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Computerworld - Two security organizations have released online tools that let Windows users check for possible infections by Gauss, the newly-revealed cyber surveillance malware thought to have been built by one or more governments.
Kaspersky Lab and the Laboratory of Cryptography and System Security (CrySys) at the Budapest University of Technology and Economics each published Gauss detection tools today.
Gauss, Kaspersky said yesterday, is a sophisticated threat that monitors financial transactions with Middle Eastern banks, perhaps as part of a wider investigation into the funding of terrorist groups. Kaspersky believes that Gauss was built by or under the auspices of a government, in large part because of coding practices that resemble those used in Flame, an advanced spying and data-stealing toolkit that targeted Iranian computers.
Flame, which was uncovered three months ago but may have been operating since mid-2008, was notable for its ability to fake the Windows Update service, then use that to infect up-to-date Windows PCs.
Kaspersky has rejected the idea that Gauss is a run-of-the-mill money-stealing Trojan.
Both CrySys and Kaspersky sniff out Gauss by looking for a custom-built font, dubbed "Palida Narrow," that the malware adds to infected machines.
CrySys has played a prominent role in analyzing some of the malware that Kaspersky argued is linked to Gauss, including "Duqu," which is believed to have been crafted by the same team that built Stuxnet, the worm used to sabotage Iran's nuclear fuel enrichment program several years ago.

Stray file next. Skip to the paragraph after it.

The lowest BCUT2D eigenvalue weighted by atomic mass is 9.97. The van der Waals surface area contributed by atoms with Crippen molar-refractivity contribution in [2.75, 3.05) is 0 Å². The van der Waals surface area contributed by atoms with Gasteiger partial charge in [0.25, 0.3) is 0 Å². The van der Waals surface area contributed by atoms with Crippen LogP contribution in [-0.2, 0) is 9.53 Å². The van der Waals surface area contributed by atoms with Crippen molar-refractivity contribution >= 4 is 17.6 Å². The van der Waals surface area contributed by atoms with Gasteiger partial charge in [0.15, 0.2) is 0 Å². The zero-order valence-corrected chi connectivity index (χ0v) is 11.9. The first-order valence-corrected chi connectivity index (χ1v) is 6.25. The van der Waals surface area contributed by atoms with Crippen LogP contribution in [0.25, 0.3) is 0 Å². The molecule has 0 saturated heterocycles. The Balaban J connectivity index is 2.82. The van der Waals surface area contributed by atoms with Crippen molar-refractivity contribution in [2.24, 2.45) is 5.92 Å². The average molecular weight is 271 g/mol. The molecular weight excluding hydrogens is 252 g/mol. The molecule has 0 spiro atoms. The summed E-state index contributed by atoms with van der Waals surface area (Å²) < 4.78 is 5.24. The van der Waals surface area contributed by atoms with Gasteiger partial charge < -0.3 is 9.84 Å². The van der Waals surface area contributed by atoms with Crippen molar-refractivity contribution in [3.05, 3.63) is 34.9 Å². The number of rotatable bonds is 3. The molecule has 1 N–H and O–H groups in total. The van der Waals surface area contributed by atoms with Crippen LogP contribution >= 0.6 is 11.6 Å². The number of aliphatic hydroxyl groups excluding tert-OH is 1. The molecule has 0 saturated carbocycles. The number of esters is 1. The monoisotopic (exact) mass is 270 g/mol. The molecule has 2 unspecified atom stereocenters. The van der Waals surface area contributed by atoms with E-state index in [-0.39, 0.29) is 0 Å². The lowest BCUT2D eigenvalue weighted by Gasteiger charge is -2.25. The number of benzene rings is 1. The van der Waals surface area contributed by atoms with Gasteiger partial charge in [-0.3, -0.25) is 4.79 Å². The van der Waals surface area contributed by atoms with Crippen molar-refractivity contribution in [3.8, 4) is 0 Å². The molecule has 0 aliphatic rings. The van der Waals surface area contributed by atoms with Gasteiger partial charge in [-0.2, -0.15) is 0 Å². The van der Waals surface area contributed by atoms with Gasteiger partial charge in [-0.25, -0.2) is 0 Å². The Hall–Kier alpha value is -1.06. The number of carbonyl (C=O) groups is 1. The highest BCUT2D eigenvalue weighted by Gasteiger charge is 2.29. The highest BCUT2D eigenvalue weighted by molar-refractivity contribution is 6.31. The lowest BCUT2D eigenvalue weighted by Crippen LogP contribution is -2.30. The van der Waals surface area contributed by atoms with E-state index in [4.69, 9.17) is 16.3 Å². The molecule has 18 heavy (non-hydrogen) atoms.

It's not yet clear why Gauss inserts the Palida Narrow font into infected PCs, or what purpose the new font serves. Some have speculated that it may hint at the use of a yet-undiscovered "zero-day" exploit of an unpatched vulnerability in word processing software, such as Microsoft Word.
Yesterday, Kaspersky senior researcher Roel Schouwenberg acknowledged that there are many facets of Gauss that remain mysterious, including whether it, like Stuxnet, relied on one or more unpatched bugs -- "zero days" in security speak -- to compromise personal computers.
Because one payload that Gauss installs is heavily encrypted, Kaspersky and other security firms cannot yet analyze it, and so cannot say whether it exploits unpatched vulnerabilities.
Kaspersky's Gauss infection-detection tool sniffs for the mysterious custom font that the malware installs.
"But I wouldn't be surprised that there is a zero-day [exploit] in that payload," Schouwenberg said in a Thursday interview.
Many antivirus programs, including those from Kaspersky and Symantec, also detect Gauss through their traditional signature-based software.
Originally published on www.computerworld.com. Click here to read the original story.